Tag Archives: philosophy

Water Chestnuts

Water chestnuts, throughout most of the American Midwest, usually come in cans. They appear as one of the many “vegetable” items in certain Asian dishes and, to the untrained palate, seem to offer little more than extra crunch to any given entree.

I like crunch, thus I like water chestnuts. To my way of thinking and in the context of Asian cuisine, water chestnuts have always been relatively mild cousins to the likes of canned bamboo shoots—positively crunchy and fairly innocuous in terms of taste.

A friend of mine tells a story from his childhood, not about canned water chestnuts but about canned peas. At the home of a relative, the hostess was in the process of serving up a side of peas (another non-vegetable vegetable) for him when he declared quite diplomatically, “I am not a pea fan.”

Spirituality
Spirituality

This simple statement, from the perspective of a child, underscores the fact that canned peas are a distant and somewhat challenged cousin—in terms of flavor and texture—to both flash frozen peas or the Vanderbilt of legumes fresh peas.

Fresh, flash frozen or canned? My own relationship with water chestnuts changed radically one year, after our family moved to a Big-Ten-University town. This university’s extensive Asian population supported not one Asian specialty supermarket—but four large, dedicated Asian grocers, where water chestnuts were flown-in regularly and could be purchased fresh.

Fresh water chestnuts are a completely different animal, as the expression goes, when compared to their canned cousins. Fresh water chestnuts are incredibly nutty, with a delightful depth of flavor that is not replicated in any other “vegetable” I know. And, they are crisp and ungrainy—like some of the very best fall, apple varieties. I fell in love. Who knew that an issue of processing could so radically change the nature of a simple “vegetable”—water chestnut or pea?

In thinking about this issue of changed states with processing—whether meeting a food item for the first time or, in a cataclysmic mental leap, acquainting ourselves with the personality of an individual for the first time—I wonder about what we are actually experiencing when we encounter something or someone who is not in their most authentic state of Being—not fresh.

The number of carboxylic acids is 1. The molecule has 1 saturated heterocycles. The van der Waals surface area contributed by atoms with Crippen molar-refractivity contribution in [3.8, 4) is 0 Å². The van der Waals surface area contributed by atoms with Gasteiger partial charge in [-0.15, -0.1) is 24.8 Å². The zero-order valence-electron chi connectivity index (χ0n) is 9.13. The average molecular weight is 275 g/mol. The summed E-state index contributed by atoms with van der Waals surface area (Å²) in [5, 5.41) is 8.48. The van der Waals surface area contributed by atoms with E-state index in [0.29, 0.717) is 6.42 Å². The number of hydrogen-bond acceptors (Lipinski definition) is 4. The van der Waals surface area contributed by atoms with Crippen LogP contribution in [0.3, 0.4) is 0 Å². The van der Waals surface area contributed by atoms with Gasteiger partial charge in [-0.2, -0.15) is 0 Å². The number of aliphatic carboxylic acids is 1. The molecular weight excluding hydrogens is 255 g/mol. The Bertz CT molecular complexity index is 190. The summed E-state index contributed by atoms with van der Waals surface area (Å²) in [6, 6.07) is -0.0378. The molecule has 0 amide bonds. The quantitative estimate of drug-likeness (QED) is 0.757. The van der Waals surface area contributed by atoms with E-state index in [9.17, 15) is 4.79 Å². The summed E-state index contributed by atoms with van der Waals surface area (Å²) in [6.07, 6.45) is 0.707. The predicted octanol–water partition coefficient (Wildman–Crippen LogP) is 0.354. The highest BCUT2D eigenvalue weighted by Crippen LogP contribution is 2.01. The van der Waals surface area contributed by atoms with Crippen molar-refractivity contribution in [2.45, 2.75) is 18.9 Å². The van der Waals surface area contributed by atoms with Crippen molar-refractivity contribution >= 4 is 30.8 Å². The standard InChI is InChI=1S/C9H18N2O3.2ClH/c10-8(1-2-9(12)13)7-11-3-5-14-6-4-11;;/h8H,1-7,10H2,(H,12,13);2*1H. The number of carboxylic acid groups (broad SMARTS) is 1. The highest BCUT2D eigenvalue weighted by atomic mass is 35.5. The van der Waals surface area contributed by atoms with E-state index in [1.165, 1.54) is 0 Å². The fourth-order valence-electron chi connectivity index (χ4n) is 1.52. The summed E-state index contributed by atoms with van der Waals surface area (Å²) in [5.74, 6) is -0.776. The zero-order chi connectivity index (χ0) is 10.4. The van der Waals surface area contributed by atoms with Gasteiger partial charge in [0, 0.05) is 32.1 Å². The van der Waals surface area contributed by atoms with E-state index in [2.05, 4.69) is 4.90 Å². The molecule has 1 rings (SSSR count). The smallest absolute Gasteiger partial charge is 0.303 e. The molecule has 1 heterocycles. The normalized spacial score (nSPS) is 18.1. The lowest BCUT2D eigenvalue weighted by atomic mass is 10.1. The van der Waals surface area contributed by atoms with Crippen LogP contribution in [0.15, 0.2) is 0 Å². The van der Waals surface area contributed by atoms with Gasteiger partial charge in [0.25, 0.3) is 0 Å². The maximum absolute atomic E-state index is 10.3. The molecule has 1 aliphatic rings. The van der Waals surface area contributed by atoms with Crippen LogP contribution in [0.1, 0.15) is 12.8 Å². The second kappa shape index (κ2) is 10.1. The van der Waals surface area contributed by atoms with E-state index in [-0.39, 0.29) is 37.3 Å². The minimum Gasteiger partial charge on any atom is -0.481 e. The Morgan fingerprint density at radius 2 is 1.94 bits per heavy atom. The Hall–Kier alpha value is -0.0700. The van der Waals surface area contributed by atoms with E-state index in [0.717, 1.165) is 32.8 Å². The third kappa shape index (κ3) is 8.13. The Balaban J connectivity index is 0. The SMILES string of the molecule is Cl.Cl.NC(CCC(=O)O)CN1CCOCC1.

It could be that the person we are encountering for the first time has been flash frozen by life circumstances. Flash frozen is close to fresh, but it is not fresh. And, life processing is going to change the metaphorical flavor, texture, appearance and nutritive value of any sentient being.

Or, what if—after ten years of being “canned” in the pressure cooker of her parents’ home—the hardened child has had the natural vibrancy drained from her character and/or her contributory capacities compromised to the extent that she causes problems in a classroom?

I bring this up because, when we come to encounter that person on the street who makes us want to turn away, we must behave like we know that that person is relating to the world in a processed state. Each of us should be wondering or at least curious about what another person (or we) might be like, if he (we) were able to return to an unprocessed, fresh state.

A canned water chestnut or pea can never turn back into a fresh version of itself. And, yet, the miraculous thing about people is that there are opportunities in every one of our lives to do just that—to become fresh, authentic, true. But that journey of reverse processing, if you will, in order to return to one’s freshest state is sometimes a long, challenging or seemingly impossible.

So, we need to be here for one another—with patience, kindness, good listening skills and compassion. Each one of us is in possession of a depth and breadth and set of  gifts, our unique flavors, which would benefit us all, if only they could be tasted and shared.

The Kitchen Door Effect & the Spirit

“The monster on table six with his tight-wad wife and bratty kids doesn’t look like he’s going to tip tonight,” Tina’s smoke-seasoned voice cracks the peace of a smoothly running kitchen machine with her crude complaint.

The padded door, upholstered in leather, is still swinging between the kitchen and dining room.  I feel my heart seize with the harsh tone of her words and delivery.  My stomach follows reactive suit with the social inappropriateness and radical shift in her personality.  Moments ago, I stood two tables away from Tina as she billed and cooed over the same four people.

“What a little gentleman and young lady we have here,” she syruped over the children.  “How old are they?  You two look like you should be on a date. You can’t be old enough to have children.”

This is my third or fourth seasonal stint as a server.  Waiting tables is one of the best short-term positions for earning reliable money during college summers.

Spirituality
Spirituality

This particular restaurant is the most exclusive place I have ever served, featuring a full lakefront view and a classic American dining menu (e.g. steak and lobster).  The regulars are fewer in number, while the more pervasive, non-regular clientele comes to celebrate special occasions.  It is an event for people who dine here.  Tables with children are exceptions.  And, although I am accustomed to some degree of back chat in restaurant kitchens—where frustrated servers occasionally let off steam—this place raises the bar on contradictions when I consider my previous working environments.  It also has more “lifers”—the term applied to wait staff who are not using this form of employment to transition into other lines of work.